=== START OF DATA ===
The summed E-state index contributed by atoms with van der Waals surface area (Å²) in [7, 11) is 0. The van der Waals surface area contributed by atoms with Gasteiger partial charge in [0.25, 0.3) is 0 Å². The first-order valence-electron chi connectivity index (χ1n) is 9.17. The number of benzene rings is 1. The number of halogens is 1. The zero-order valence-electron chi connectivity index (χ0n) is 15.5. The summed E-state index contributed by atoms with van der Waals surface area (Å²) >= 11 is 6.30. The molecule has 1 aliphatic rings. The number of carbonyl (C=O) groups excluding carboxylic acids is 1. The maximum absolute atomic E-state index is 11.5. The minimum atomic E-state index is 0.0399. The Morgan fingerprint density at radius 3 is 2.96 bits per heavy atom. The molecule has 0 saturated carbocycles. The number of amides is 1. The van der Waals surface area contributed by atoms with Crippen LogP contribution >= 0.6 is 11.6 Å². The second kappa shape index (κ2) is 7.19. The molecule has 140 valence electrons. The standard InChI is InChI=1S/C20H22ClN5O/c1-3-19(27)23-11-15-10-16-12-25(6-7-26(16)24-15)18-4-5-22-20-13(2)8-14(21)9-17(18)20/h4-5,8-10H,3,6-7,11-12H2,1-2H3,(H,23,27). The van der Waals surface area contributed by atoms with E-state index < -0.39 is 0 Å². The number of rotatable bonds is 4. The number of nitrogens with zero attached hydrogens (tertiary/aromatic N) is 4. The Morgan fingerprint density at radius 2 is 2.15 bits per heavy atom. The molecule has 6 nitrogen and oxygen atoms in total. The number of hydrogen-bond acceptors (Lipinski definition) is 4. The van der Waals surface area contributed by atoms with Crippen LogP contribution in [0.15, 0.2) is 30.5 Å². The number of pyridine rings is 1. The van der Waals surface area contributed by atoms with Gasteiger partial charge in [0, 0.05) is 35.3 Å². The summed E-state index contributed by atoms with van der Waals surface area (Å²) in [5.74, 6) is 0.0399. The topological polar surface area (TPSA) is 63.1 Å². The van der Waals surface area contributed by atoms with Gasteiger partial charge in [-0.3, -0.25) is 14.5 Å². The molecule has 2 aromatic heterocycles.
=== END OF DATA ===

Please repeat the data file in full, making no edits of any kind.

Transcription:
The summed E-state index contributed by atoms with van der Waals surface area (Å²) in [7, 11) is 0. The van der Waals surface area contributed by atoms with Gasteiger partial charge in [0.25, 0.3) is 0 Å². The first-order valence-electron chi connectivity index (χ1n) is 9.17. The number of benzene rings is 1. The number of halogens is 1. The zero-order valence-electron chi connectivity index (χ0n) is 15.5. The summed E-state index contributed by atoms with van der Waals surface area (Å²) >= 11 is 6.30. The molecule has 1 aliphatic rings. The number of carbonyl (C=O) groups excluding carboxylic acids is 1. The maximum absolute atomic E-state index is 11.5. The minimum atomic E-state index is 0.0399. The Morgan fingerprint density at radius 3 is 2.96 bits per heavy atom. The molecule has 0 saturated carbocycles. The number of amides is 1. The van der Waals surface area contributed by atoms with Crippen LogP contribution >= 0.6 is 11.6 Å². The second kappa shape index (κ2) is 7.19. The molecule has 140 valence electrons. The standard InChI is InChI=1S/C20H22ClN5O/c1-3-19(27)23-11-15-10-16-12-25(6-7-26(16)24-15)18-4-5-22-20-13(2)8-14(21)9-17(18)20/h4-5,8-10H,3,6-7,11-12H2,1-2H3,(H,23,27). The van der Waals surface area contributed by atoms with E-state index < -0.39 is 0 Å². The number of rotatable bonds is 4. The number of nitrogens with zero attached hydrogens (tertiary/aromatic N) is 4. The Morgan fingerprint density at radius 2 is 2.15 bits per heavy atom. The molecule has 6 nitrogen and oxygen atoms in total. The number of hydrogen-bond acceptors (Lipinski definition) is 4. The van der Waals surface area contributed by atoms with Crippen LogP contribution in [0.15, 0.2) is 30.5 Å². The number of pyridine rings is 1. The van der Waals surface area contributed by atoms with Gasteiger partial charge in [0, 0.05) is 35.3 Å². The summed E-state index contributed by atoms with van der Waals surface area (Å²) in [5.74, 6) is 0.0399. The topological polar surface area (TPSA) is 63.1 Å². The van der Waals surface area contributed by atoms with Gasteiger partial charge in [-0.3, -0.25) is 14.5 Å². The molecule has 2 aromatic heterocycles.